SAP launches new data warehouse search tool
BusinessObjects Explorer due out this summer
SAP AG is launching a Web-based search interface that lets people query information from large data warehouses and ultimately other enterprise resources.
The company has unveiled BusinessObjects Explorer, billing it as the most significant technology developed by SAP and Business Objects, which SAP acquired last year for $6.8 billion.
Explorer evolved from a Business Objects-developed tool called Polestar, released in late 2007, which lets individuals conduct searches against data in the SAP BusinessObjects XI 3.1 BI platform. Using a Web-based interface, SAP officials said Explorer will now let any user, regardless of their knowledge of BI, query SAP's NetWeaver Business Warehouse Accelerator (BWA), the company's tool for creating data warehouses.
Using traditional Web-type searching techniques such as entering keywords, the company said users can query millions of records and render information and reports in a matter of seconds, based on in-memory processing technology co-developed by Intel.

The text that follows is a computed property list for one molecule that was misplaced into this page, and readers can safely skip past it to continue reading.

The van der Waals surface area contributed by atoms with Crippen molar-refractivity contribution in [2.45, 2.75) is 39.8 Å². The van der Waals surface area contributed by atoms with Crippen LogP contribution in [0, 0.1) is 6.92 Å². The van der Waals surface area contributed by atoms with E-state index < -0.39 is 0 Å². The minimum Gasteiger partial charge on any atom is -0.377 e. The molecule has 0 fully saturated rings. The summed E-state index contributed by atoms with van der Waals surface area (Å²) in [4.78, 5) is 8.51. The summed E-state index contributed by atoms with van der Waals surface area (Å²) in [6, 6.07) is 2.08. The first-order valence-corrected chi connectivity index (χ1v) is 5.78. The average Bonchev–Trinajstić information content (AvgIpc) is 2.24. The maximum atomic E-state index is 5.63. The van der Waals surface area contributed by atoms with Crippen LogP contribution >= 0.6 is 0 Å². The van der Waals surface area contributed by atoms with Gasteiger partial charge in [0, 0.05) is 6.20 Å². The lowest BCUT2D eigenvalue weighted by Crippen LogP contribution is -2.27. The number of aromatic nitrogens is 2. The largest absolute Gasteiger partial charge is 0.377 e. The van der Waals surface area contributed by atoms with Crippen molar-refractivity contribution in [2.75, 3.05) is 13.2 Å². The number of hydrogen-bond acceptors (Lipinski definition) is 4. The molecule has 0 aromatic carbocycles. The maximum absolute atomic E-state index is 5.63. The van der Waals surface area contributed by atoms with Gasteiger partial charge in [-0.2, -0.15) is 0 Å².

As an example, beta customer Molson Coors has used Explorer to determine profitability of specific products in certain regions. Using Explorer, users could query 900 million records in BWA in less than three seconds. "People cannot believe how quickly the data is coming back," said Katrina Coyle, Molson Coors' global information manager, at the launch.
SAP officials emphasized the broad appeal it sees for Explorer's Web-based interface, which also supports Adobe Flash plug-ins. It is designed to let anyone -- from a clerk to a business analyst or executive -- find any kind of information that may be dispersed within an enterprise repository in much the same way they would perform a Google search.
The initial version, due out this summer, will integrate only with BWA. Later this year, it will be able to query any non-SAP data sources. The company did not disclose pricing.
Jeffrey Schwartz is executive editor of Redmond Channel Partner and an editor-at-large at Redmond magazine, affiliate publications of Government Computer News.